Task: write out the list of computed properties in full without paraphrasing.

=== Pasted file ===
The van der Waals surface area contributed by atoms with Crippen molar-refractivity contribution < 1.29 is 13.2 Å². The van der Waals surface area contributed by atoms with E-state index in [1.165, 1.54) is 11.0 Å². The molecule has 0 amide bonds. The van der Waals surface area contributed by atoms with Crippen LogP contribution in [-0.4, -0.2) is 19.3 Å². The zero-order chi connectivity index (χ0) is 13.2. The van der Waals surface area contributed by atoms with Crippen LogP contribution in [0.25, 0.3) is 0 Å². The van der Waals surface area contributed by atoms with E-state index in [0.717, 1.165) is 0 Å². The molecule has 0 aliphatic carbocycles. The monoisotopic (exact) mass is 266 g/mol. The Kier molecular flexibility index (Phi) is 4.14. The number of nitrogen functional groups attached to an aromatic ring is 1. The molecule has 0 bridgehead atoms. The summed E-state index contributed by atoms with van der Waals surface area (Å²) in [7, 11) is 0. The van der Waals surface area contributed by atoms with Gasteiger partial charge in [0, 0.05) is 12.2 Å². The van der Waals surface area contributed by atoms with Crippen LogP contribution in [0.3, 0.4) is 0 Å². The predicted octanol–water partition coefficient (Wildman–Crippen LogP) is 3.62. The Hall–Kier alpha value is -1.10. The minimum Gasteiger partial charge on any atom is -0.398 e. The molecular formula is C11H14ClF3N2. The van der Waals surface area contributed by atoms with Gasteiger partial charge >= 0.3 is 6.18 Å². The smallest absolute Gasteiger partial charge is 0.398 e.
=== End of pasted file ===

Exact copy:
The van der Waals surface area contributed by atoms with Crippen molar-refractivity contribution < 1.29 is 13.2 Å². The van der Waals surface area contributed by atoms with E-state index in [1.165, 1.54) is 11.0 Å². The molecule has 0 amide bonds. The van der Waals surface area contributed by atoms with Crippen LogP contribution in [-0.4, -0.2) is 19.3 Å². The zero-order chi connectivity index (χ0) is 13.2. The van der Waals surface area contributed by atoms with Crippen LogP contribution in [0.25, 0.3) is 0 Å². The van der Waals surface area contributed by atoms with E-state index in [0.717, 1.165) is 0 Å². The molecule has 0 aliphatic carbocycles. The monoisotopic (exact) mass is 266 g/mol. The Kier molecular flexibility index (Phi) is 4.14. The number of nitrogen functional groups attached to an aromatic ring is 1. The molecule has 0 bridgehead atoms. The summed E-state index contributed by atoms with van der Waals surface area (Å²) in [7, 11) is 0. The van der Waals surface area contributed by atoms with Gasteiger partial charge in [0, 0.05) is 12.2 Å². The van der Waals surface area contributed by atoms with Crippen LogP contribution in [0.3, 0.4) is 0 Å². The predicted octanol–water partition coefficient (Wildman–Crippen LogP) is 3.62. The Hall–Kier alpha value is -1.10. The minimum Gasteiger partial charge on any atom is -0.398 e. The molecular formula is C11H14ClF3N2. The van der Waals surface area contributed by atoms with Gasteiger partial charge >= 0.3 is 6.18 Å². The smallest absolute Gasteiger partial charge is 0.398 e.